• Duncan Macdonald - Tuesday, August 22, 2023 - link

    Any laptop with a 720p (or worse!!) camera advertises that penny pinching occurred in the design.
    As you can get FHD (1080p) on even a £60 Android phone the price difference to the maker of 720p and 1080p cameras must be minimal. I take the presence of a low resolution camera as a warning that there is likely to be penny pinching with important components (eg the battery). As such I will not buy a laptop that does not have at least a FHD camera.

    Besides the penny pinching aspect - a FHD camera is useful if you want to show an A4 document to someone on a video call (720p cameras blur the text too much if you try to get a full A4 page into a single picture).
  • brucethemoose - Tuesday, August 22, 2023 - link

    The 1st gen G14 didn't even have a webcam!

    I guess its not a priority for gaming focused designs?
  • Makaveli - Wednesday, August 23, 2023 - link

    With you on the webcam even if you don't use it much you know it would cost them a few extra bucks to make it 1080p........
  • lemurbutton - Wednesday, August 23, 2023 - link

    The biggest constraint for a webcam on a laptop is the thinness of the lid. Phones are significantly thicker than the lid of a laptop. That's why Macbooks have a notch. It's also why some laptop makers have tried putting the webcam at the bottom of the lid.
  • ballsystemlord - Tuesday, August 22, 2023 - link

    It's unfortunate that there is no DVD drive. DVDs are still popular and M-Disks are the ultimate cold storage solution.
  • back2future - Wednesday, August 23, 2023 - link

    since pretty much high-top components and performance, "while there are two USB 3.2 Gen 2 Type-C ports and two USB 3.2 Gen 1 Type-A ports", wondering about USB 4 hubs available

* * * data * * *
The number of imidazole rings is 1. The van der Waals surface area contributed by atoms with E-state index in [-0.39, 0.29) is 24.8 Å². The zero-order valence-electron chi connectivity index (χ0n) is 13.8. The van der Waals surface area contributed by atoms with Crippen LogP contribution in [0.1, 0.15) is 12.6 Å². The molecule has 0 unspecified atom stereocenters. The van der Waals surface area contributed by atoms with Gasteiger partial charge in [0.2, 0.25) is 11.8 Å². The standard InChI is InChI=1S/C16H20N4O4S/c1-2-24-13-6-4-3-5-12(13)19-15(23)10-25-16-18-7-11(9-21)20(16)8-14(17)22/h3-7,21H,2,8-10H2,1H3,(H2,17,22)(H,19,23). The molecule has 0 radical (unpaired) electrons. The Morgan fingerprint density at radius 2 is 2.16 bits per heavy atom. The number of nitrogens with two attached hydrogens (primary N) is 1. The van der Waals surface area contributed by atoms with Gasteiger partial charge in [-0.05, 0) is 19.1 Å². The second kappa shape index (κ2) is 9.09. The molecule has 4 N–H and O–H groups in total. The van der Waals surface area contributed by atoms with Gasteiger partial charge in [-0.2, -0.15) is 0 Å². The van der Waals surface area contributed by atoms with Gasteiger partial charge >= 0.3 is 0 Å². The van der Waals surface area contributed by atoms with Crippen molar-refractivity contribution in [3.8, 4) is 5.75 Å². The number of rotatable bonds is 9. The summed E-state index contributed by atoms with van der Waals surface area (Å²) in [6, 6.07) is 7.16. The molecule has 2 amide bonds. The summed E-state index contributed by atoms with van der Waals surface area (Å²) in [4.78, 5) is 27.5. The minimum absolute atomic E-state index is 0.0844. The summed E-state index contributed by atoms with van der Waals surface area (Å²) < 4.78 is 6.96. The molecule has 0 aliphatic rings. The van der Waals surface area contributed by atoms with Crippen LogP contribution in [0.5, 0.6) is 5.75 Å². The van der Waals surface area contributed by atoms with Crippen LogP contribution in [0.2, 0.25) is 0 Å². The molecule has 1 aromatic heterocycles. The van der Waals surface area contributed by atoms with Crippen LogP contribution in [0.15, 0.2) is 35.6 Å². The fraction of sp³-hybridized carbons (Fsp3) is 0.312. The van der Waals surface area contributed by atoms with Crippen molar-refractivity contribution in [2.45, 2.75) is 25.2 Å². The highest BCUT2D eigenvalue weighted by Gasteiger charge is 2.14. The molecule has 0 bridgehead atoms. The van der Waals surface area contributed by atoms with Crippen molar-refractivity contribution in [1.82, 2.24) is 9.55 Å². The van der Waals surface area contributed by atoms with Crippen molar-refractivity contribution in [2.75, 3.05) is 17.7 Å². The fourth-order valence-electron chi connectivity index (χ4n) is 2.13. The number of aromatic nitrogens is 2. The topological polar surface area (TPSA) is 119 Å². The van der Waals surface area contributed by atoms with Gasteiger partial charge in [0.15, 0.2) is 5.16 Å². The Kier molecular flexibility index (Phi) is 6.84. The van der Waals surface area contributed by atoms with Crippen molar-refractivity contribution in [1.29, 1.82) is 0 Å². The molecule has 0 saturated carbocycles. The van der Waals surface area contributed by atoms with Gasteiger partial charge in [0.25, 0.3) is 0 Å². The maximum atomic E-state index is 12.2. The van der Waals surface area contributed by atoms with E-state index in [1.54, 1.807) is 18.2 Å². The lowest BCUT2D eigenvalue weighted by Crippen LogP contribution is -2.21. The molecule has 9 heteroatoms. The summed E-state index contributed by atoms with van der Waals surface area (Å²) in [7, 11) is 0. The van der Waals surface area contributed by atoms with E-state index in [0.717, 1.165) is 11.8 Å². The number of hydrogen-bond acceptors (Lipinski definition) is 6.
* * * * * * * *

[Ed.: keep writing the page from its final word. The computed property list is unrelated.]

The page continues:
DVDs with option for external drive, what would not saturate USB3.2 connections, if there's no need for mobile access for optical storage ~100GB, 12x avg(25GB disc) ~35MB/s (~25-54MB/s, ~USB2.0 almost sufficient for 12x data transfer) (ODA, ~5.5TB each cartridge (11discs), discontinued product, Sony 2022 (next), wr ~185/370MB/s, ~50-100plus years data access, HDDs ~5-25yrs)
  • James5mith - Wednesday, August 23, 2023 - link

    Weird that they ship this with DDR5-4800, not 5600. Wonder why that is? Just a small way to try and save some power I guess? But since both run at JEDEC 1.1v, what's the major difference?
  • garblah - Wednesday, August 23, 2023 - link

    Strange that OLED panels aren't standard on these top of the line notebooks yet. I would far prefer a 120hz OLED to a 240hz IPS, even if the primary use is gaming and the resolution only 1440p. Something about backlight bleed on the best notebook IPS makes it even more noticeable than desktop displays.
  • peevee - Wednesday, August 23, 2023 - link

    There are a bunch of all-important questions for laptop owners which you just ignore.

    Is battery user-replaceable? Are replacement batteries available? How much do they cost? What about 3rd party batteries? Are they still going to be available in 2,4,6,8 years?

    Is memory user-replaceable? Is SSD?

    If you just test it it might not matter. If you plan to use it for more than 2 years these matter way more than fps over 60 (given that progress has slowed to a crawl a laptop like this is not even be outdated in 10 years)